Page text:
Taking a step forward, he turned to face the deadly agent. “006?” he asked as calmly as he could manage. “What are you doing?”

Alec growled. He actually growled, the sound coming from deep in his chest. “Interdepartmental politics,” he said, biting out the words.

Alec’s victim shot Desmond a desperate look. “I’m locking out –”

“No, you’re not,” Alec interrupted as though speaking to a particularly dim child. “Leave.”

Desmond saw Alec’s finger twitch on the trigger. Calculations flew through his mind – trigger pull, muzzle velocity, probable load of the round that was chambered. Exactly what all of that combined would do to the man pinned up against the chemlab wall.

Hoping that the agent’s anger was more single-minded focus and less murder spree, Desmond put himself directly between 006 and his would-be victim. Alec’s eyes – startling green – locked to Desmond, and the muzzle dropped, aimed more safely towards the floor.

“Alec,” Desmond started. He’d heard somewhere using a name could sometimes have a calming effect on would-be attackers. “I’ve no idea what’s going on here, but I don’t think shooting a fellow employee is going to solve anyone’s problem.” He glanced warily at the gun in Alec’s hand. “Might I suggest holstering your weapon?”

“Training suggests the simple solutions are usually the best,” Alec said, tipping his head to glare past Desmond. “I’d be doing MI6 a service. This one’s too stupid to take advantage of my distraction and run,” he snapped, barking out the last word.

The man finally scrambled up to his feet, kicking at the back of Desmond’s foot as he got his balance. Alec’s gaze shifted, and Desmond knew the man was taking full advantage of whatever shielding he could get from Desmond’s slender body.

Desmond flinched but held his ground. If Alec was offering up a way for the man to escape, Desmond knew the agent had no actual intention of shooting anyone. He turned to watch the man flee before finally looking back at Alec. “Would you mind telling me what all of that was about?”

Desmond might have expected the agent, deprived of his chosen prey, to shift his rage to the person who’d intervened. But as Alec holstered the Walther under his arm, the look he shot Desmond was anything but angry. It was slow and assessing, almost a physical touch, from hair to toes and back up. It was the sort of look that would get anyone short of a Double O hauled before HR for sexual harassment.

“I’ve never seen you before,” Alec said, and even his voice was completely different. The dangerous growl still lurked under the surface, but now it was all silk and interest and confidence, as if they were meeting at a nightclub rather than in a hallway that had nearly become a murder scene. Desmond had heard stories about being caught under the intense gaze of one of the Double O’s, and he wasn’t entirely certain the shiver he felt was from fear.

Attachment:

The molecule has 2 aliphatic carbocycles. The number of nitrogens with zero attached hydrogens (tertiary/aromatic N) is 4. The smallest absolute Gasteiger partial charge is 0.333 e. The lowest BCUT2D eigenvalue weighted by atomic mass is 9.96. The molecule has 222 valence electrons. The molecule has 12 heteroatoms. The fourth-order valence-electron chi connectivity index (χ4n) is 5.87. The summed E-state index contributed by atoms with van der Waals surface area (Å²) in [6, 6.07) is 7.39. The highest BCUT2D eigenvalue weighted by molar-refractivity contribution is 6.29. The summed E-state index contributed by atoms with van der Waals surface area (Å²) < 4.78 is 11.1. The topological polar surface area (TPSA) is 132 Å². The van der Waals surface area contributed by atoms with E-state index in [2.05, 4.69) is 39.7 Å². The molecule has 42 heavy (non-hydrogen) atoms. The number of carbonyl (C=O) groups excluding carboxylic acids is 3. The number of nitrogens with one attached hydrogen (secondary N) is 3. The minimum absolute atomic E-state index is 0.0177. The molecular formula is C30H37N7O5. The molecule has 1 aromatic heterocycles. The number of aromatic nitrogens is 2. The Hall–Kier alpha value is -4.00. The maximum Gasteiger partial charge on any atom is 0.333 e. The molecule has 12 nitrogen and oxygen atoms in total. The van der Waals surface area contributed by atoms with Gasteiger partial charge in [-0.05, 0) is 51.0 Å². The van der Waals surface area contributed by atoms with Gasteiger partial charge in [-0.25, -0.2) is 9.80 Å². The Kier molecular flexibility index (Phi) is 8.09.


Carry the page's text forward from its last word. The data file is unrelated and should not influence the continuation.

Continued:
“I doubt you have. Most senior agents refuse to show their face in TSS considering how often and how spectacularly you damage our equipment,” he replied, going for false confidence. “I’m Desmond McCowen, quartermaster for TSS.”

“Desmond.” Alec looked him over again, frowning suddenly but not ominously. “You don’t look like a ‘Desmond’.”

“No?” he asked, hearing the tremor in his voice and hoping desperately that Alec didn’t. “What do I look like, then?”

Alec buttoned his jacket and smoothed it down as he took a step closer. He was three inches taller than Desmond and significantly broader in the shoulders. The subdued aura of danger still crackled around him like static electricity, despite how calm he seemed. “I’d have to know more about you,” he said, stopping only when he was a foot away, just close enough for Desmond to want to back up a step. “You’re one of my quartermasters, you say?”

“Among other things, yes.”

“Really,” Alec said, grinning as he looked slowly down Desmond’s body again. “And what other things are you for me?”

Desmond hid a sigh of relief as he realised the danger had passed, though he had no illusion that Alec would remain docile if provoked. His sudden interest in Desmond was obvious, even heavy-handed, but not quite crossing the line. And Desmond knew that if he turned and walked away, Alec would let him go.

Desmond began to feel better about the entire situation, but he was still wary. This was a grieving agent who’d recently lost his oldest friend in the world, and Desmond had heard more than enough stories of how field agents behaved at the best of times. Cede any ground to them, and they’d take it unhesitatingly before demanding more.

“The one in charge of the team that provides your weapons, gear, and up-to-date intelligence for use in the field,” Desmond said, meeting Alec’s eyes steadily.

He had the immense satisfaction of seeing confusion cross Alec’s face. Then Alec laughed, the sound rich and full of what felt like genuine amusement. “My quartermaster,” he said, smile turning sly. “Q. That suits you better.”

“I’m not really sure what to say to that,” Desmond responded before shaking his head with a smile. “But I assume that means you like me, and I much prefer that over being targeted as your next victim.”